The police asked several questions and even went as far as pointing fingers to the victims. As they say, “Everyone is a suspect.”

Elizabeth’s father – Ed said on his daughter’s disappearance: “They tried to rip apart everything we held near and dear. Our marriage, our children, our integrity, our faith – all of it was put to question after Elizabeth kidnapping.”

At a point after Elizabeth’s disappearance, world famous forensic expert, Henry Lee, who consulted on the OJ Simpson trial, was invited to look into the case to see if there was a missing link in the investigation.

But eventually, with the help of the media and a 911 call from good-willing citizens, they were able to find Elizabeth and her abductors - Brian David Mitchell and Wanda Barzee.

Mary Katherine’s description of Elizabeth’s abductor which had been ignored by the Salt Lake police was later televised on the TV show: “America’s Most Wanted” - thanks to the photos provided by Wanda Barzee’s son.

Elizabeth’s parent met Brian David Mitchell (the man who would later kidnap their daughter)  as one of the local homeless persons who do little yard work for them. But he did not give them his real name; rather he called himself “Immanuel.” It was after he kidnapped Elizabeth that “Immanuel” was not his real name.

Though not many parents are as lucky as Elizabeth’s parent, the book gives a sense of hope that miracle still happen and even if you have lost a child or relative to kidnapping, you can channel your pain towards helping other people   – at least in your own little way.

While noting that regretfully, such miracles do not always happen in kidnapping cases; Louise and Ed in their word said: “Having our daughter back home, in our arms, is nothing short of a miracle. It is the ultimate proof that God answers prayer. Granted sometimes the answer is not the one we pray for, but still it remains an answer.”

One of the good things that however came out of the ordeal was that the family became stronger than before and even the Amber Alert bill and the Child Protection Act was signed into law by then US president, George W. Bush.

“Bringing Elizabeth home” though tells the story of a parent’s struggle through the time of waiting, the pain, guilt, suspicions, disappointment  and frenzy media who would do anything to sell their story (to the extent of brandishing the story to suit their purpose); life lessons on hope, faith, survival and the importance of family and friends in everyday life were quickly brought into the attention of the readers.

The book was written by Elizabeth’s parent, exploring the pain in their heart concerning the situation and the joy that goes with finding their missing daughter.

Indeed, the story drove one important point home: that no matter how we try in this world, there are always sick and twisted people that may want to mar your happiness but with faith, everything can return to “normal” - There is always a light at the end of the tunnel and good do triumph evil if there is hope and strong faith in God.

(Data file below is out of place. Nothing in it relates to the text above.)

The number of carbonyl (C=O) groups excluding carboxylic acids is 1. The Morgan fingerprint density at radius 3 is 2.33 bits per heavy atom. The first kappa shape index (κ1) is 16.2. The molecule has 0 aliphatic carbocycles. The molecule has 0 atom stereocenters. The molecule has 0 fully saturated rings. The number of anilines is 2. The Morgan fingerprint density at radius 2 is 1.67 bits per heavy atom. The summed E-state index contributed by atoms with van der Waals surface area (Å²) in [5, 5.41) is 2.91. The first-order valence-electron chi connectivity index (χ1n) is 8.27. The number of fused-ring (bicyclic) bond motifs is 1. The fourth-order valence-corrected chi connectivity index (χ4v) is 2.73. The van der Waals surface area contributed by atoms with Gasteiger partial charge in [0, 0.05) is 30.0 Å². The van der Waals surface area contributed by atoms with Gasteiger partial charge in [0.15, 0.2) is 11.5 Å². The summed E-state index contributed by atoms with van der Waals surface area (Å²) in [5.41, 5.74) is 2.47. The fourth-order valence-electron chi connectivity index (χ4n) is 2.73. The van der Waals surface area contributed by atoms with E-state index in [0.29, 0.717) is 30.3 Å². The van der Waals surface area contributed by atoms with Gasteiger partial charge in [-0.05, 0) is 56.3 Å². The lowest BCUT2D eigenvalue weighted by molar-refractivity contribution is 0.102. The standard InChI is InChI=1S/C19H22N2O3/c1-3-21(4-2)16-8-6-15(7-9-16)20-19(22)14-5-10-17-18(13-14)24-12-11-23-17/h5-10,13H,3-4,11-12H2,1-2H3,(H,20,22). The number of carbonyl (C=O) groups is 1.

“Though our experience was painful, through our faith and a trust in God’s power we gained tremendous strength, which became the cornerstone of how we survived,” Elizabeth’s parent recounted in the book.

Another point driven home in this book is that: Nothing is more important than family.

Family, the prayers of so many friends and strangers and trust in God are what got them through this experience –and having survived, they have no doubt that they can preserve any situation as long as those three things are in their lives.

However, Ed and Louise, though I respect their privacy, somewhat fail to give a detailed account of what it was like to "cope" during this trying period and most of the time their religion and being a devout Mormon family  came into bear too many times to count.

Regardless, the book is an emotional and enjoyable read – giving hope that all is not lost if only there is faith.

After reading the story, I could not help but find out how Elizabeth is fairing. Today Elizabeth Smart is a “Smart” young lady living her life as an example of faith and hope with her husband. Her abductor, Brian David Mitchell and Wanda Barzee are both serving time at the federal prison.

Elizabeth’s book “My story” will be out on October 7, 2013 - recounting her nine months ordeal  - eleven years after her painful and rewarding journey .

                                                                 My Story Autographed by Elizabeth Smart

I hope I get to read it J - to remind me once again that Miracles do happen. 

Tuesday, August 27, 2013

Book Review: “I Do Not Come To You By Chance” - An Eye-Opener To The Troubles Of Everyday Nigerian

Title:                      I Do Not Come To You By Chance
Author:                  Adaobi Tricia Nwaubani
Genre:                    Fiction
Publishers/Year:    Cassava Republic/2009
Pages:                     339
Chapters:                45
ISBN:                      9784851824
Reviewer:             Oluwabusayo Sotunde